The OpenShift Platform as a Service (PaaS) is a valuable resource for running tutorials on web programming, especially if you have a limited budget.
OpenShift abstracts away configuration headaches to help students create shareable applications quickly and easily, for free, using extensible open-source code – as I explained in a previous post.
In this blog post, I will draw on my personal workshop experiences to outline 12 steps for teaching your next programming class with OpenShift Online.
Recently I gave a talk on deploying the Magnolia CMS on OpenShift at the Magnolia CMS annual conference in Basel, Switzerland. The talk was well attended and some fellow developers asked me if I could document the process. In this step-by-step blog post, I will show you how you can have a Magnolia CMS instance up and running on OpenShift within minutes. OpenShift is Red Hat's open source, polyglot,and scalable Platform as a Service.
Before we can start building the application, we'll have to do a few set-up tasks:
Basic Magnolia CMS knowledge is required. You can refer to the Magnolia CMS documentation for more information.
Basic Git knowledge is required. Git is a distributed revision-control and source code management system.
Here are the latest Tips and Tricks that we've seen over the last week.
Restore snapshots to a new application
Bent Rune asked a very interesting question about how to restore and snapshot to a new application.
Greetings Shifters! Today we are going to continue in our spatial series and bring up Geoserver on OpenShift and connect it to our PostGIS database. By the end of the post you will have your own map tile server OR KML (to show on Google Earth) or remote GIS server.
The team at Geoserver has put together a nice short explanation of the geoserver and then a really detailed list. If you want commercial support, Boundless will give you a commercial release and/or support for all your corporate needs. Today though I am only going to focus on the FOSS bits.
There are two ways to run Geoserver. They ship a version that includes a Jetty container so you can just unzip and run on your local machine.
Today, Red Hat and Hortonworks announced a deep partnership between both companies offering a platform for modern enterprises. Their joint solution offers a platform to help organizations take advantage of big data and open source cloud technologies. This is an important announcement bringing closer collaboration between two companies driven by true open source philosophy. This marriage also brings tighter integration to Red Hat's various enterprise cloud offerings and Hortonworks' Hadoop platform. In this post, I will explain why I think this is an important announcement.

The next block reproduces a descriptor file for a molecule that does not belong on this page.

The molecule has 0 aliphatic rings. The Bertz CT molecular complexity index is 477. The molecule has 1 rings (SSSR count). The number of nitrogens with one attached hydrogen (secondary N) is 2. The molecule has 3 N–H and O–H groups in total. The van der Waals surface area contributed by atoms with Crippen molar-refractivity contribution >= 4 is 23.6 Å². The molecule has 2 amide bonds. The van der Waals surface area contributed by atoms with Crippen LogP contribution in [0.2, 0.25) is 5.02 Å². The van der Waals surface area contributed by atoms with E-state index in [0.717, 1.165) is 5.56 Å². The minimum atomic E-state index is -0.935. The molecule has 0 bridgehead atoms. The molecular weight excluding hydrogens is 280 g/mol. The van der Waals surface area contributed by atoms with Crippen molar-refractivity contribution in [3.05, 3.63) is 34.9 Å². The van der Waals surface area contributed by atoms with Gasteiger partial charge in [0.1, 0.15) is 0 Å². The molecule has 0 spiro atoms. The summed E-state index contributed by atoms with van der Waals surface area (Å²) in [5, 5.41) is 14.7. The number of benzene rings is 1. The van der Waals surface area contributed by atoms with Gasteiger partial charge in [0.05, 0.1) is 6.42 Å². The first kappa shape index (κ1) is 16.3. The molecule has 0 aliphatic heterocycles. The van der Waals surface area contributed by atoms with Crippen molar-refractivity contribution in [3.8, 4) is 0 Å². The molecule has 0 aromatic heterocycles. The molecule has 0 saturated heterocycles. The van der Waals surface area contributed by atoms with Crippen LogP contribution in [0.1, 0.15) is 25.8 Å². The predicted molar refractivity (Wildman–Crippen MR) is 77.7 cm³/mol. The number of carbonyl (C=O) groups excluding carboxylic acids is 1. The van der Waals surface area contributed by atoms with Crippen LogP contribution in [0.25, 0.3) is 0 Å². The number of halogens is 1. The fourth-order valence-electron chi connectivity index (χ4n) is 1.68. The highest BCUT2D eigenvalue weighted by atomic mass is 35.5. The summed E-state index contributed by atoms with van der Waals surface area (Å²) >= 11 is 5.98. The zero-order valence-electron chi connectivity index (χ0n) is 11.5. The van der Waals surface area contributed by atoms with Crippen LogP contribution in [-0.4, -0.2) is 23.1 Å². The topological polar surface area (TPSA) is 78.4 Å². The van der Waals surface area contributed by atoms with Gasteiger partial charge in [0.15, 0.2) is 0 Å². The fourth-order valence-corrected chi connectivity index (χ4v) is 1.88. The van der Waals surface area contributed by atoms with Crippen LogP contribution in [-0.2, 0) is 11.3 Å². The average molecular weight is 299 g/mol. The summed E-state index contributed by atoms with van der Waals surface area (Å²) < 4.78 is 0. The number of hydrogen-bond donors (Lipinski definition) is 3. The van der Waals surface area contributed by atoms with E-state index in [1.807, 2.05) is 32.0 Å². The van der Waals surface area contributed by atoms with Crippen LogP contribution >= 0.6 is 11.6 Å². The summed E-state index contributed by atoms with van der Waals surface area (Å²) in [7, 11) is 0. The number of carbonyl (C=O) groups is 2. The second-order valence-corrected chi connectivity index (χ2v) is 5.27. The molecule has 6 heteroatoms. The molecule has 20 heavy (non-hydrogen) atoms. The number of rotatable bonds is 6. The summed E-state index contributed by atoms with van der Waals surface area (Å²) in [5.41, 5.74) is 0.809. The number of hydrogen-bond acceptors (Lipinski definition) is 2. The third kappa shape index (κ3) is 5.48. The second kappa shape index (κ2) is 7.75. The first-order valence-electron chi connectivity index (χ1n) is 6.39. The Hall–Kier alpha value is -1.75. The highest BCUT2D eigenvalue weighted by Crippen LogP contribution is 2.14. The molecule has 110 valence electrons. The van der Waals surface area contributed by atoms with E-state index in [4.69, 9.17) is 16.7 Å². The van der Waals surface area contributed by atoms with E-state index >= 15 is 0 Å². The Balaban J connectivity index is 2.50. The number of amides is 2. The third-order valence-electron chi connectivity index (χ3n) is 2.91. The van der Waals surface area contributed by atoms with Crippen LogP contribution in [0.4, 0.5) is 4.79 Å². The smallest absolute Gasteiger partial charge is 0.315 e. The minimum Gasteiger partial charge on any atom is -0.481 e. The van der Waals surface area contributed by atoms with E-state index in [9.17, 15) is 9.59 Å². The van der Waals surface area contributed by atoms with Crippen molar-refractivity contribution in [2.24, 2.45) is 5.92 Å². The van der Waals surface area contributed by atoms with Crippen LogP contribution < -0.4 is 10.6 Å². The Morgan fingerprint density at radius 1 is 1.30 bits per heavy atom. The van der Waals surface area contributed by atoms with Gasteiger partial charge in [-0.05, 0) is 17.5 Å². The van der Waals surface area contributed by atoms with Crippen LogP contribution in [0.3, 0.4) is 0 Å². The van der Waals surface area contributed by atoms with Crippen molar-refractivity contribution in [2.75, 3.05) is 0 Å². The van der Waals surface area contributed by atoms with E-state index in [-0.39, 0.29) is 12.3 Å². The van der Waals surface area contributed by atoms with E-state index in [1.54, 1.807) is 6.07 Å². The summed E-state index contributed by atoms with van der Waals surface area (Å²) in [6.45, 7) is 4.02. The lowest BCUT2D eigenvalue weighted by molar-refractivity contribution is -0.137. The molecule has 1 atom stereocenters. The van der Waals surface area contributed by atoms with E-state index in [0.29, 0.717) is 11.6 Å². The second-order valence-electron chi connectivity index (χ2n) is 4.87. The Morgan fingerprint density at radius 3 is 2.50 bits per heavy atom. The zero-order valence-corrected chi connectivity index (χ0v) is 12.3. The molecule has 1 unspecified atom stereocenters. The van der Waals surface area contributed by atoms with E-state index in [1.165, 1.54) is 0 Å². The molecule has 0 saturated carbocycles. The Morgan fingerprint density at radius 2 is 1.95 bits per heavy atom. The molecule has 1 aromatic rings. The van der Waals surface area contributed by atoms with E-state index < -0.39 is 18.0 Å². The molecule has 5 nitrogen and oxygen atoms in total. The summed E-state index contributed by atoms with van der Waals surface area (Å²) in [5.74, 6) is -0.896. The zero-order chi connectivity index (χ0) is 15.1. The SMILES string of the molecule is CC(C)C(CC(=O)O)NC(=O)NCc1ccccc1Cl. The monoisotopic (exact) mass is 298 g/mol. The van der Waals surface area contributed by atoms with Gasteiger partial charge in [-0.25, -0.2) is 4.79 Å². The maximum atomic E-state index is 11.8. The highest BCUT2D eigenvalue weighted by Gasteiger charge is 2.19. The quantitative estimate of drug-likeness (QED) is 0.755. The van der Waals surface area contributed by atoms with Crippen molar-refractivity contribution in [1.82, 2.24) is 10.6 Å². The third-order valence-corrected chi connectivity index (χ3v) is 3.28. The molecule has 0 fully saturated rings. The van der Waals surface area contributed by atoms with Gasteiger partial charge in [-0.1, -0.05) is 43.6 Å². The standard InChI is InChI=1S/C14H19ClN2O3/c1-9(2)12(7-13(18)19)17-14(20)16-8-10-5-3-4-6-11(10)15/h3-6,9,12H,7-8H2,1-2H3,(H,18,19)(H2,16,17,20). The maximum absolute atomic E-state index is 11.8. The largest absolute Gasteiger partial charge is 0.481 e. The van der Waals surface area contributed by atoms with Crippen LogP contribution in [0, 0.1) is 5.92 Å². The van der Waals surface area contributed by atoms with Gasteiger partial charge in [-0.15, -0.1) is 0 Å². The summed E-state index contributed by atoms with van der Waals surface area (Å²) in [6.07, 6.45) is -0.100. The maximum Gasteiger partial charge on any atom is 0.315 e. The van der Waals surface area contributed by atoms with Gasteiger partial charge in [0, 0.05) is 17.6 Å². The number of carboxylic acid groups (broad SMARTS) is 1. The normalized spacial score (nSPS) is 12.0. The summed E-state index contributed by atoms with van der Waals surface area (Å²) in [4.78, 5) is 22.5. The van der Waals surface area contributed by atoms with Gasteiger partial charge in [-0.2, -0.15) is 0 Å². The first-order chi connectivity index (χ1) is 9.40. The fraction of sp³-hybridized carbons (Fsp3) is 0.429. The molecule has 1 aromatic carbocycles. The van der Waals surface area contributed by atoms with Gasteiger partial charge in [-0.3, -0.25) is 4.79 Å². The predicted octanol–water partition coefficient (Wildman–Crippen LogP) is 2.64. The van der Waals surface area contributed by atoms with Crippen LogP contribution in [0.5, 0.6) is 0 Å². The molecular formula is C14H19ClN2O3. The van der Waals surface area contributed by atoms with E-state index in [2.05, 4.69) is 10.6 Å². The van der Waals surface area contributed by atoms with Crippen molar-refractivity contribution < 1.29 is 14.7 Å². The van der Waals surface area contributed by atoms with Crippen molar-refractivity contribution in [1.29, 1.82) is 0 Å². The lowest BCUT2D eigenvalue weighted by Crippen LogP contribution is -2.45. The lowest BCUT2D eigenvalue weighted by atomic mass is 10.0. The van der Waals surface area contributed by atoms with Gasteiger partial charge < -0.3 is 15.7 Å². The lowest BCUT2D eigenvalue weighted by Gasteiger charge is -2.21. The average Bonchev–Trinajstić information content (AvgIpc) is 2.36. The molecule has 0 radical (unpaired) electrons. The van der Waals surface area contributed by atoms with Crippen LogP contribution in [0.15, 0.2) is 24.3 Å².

Modern Enterprise and Big Data
The face of enterprise is changing faster than anytime in the past, mainly driven by cloud computing, social, mobile and big data. From consumer web companies to construction companies to health care companies to financial companies, big data processing is becoming more and more prevalent.
Welcome to the OpenShift Developer Spotlight where we get to know the members of the OpenShift community a little better and show off their skills as developers.
Let me introduce you to the Advanced Ruby cartridge, which I have been working on for the past few months. In this post, I will cover what this cartridge is capable of, why being able to use different webservers rather than the default one matters, how JRuby can be beneficial, and lastly, provide some charts with speed comparison of each webserver including running on JRuby. At the end of this article you can find handy step-by-step tutorials for some typical use cases.
By default, the Ruby cartridge supports only one webserver, Passenger, running inside Apache. Currently there is no way (without a lot of hacking) to run a different webserver for Ruby applications. Such an approach has many disadvantages and that is why I created a proof of concept Advanced Ruby cartridge supporting many popular webservers and with the ability to even change your Ruby platform to JRuby.
Mobile applications increasingly play a role in everyday life. From social networking, banking, shopping or simply browsing the Internet, we have become accustomed to having information at a tap or swipe away. Cloud technologies allow for the rapid creation and deployment of applications. The OpenShift platform makes it easy to host applications in the cloud while offering several methods for managing and controlling access to these applications. Options range from the Management Web Console, the Command Line Tools (RHC), or within JBoss Developer Studio.
OpenShift Online now officially supports PHP 5.4 applications. This version of the most popular server-side scripting language for web applications comes to OpenShift from Red Hat Software Collections 1.0, currently version 5.4.16.
What's changed from PHP 5.3 to PHP 5.4?
The most notable difference for PHP cartridge users is improved performance and reduced memory consumption. Also worth noting, the Xdebug PECL extension is no longer enabled by default in the PHP 5.4 cartridge.
With each and every passing week I find myself being more and more amazed by what our community is doing with Openshift. This weekly Tips & Tricks blog gives you a quick look at some of the awesome stuff you guys and gals are doing.
Redis Clustering support in OpenShift
@ranjit_dsouza got Redis up and running.
How to install ioncube Loader
@developervn and @cdaley hammer out some of the details to getting ioncude up and running using php-zend server.
Getting OOP Mysql to work on Openshift.
@summermontreal was having some difficulty getting OOP Mysql running on Openshift.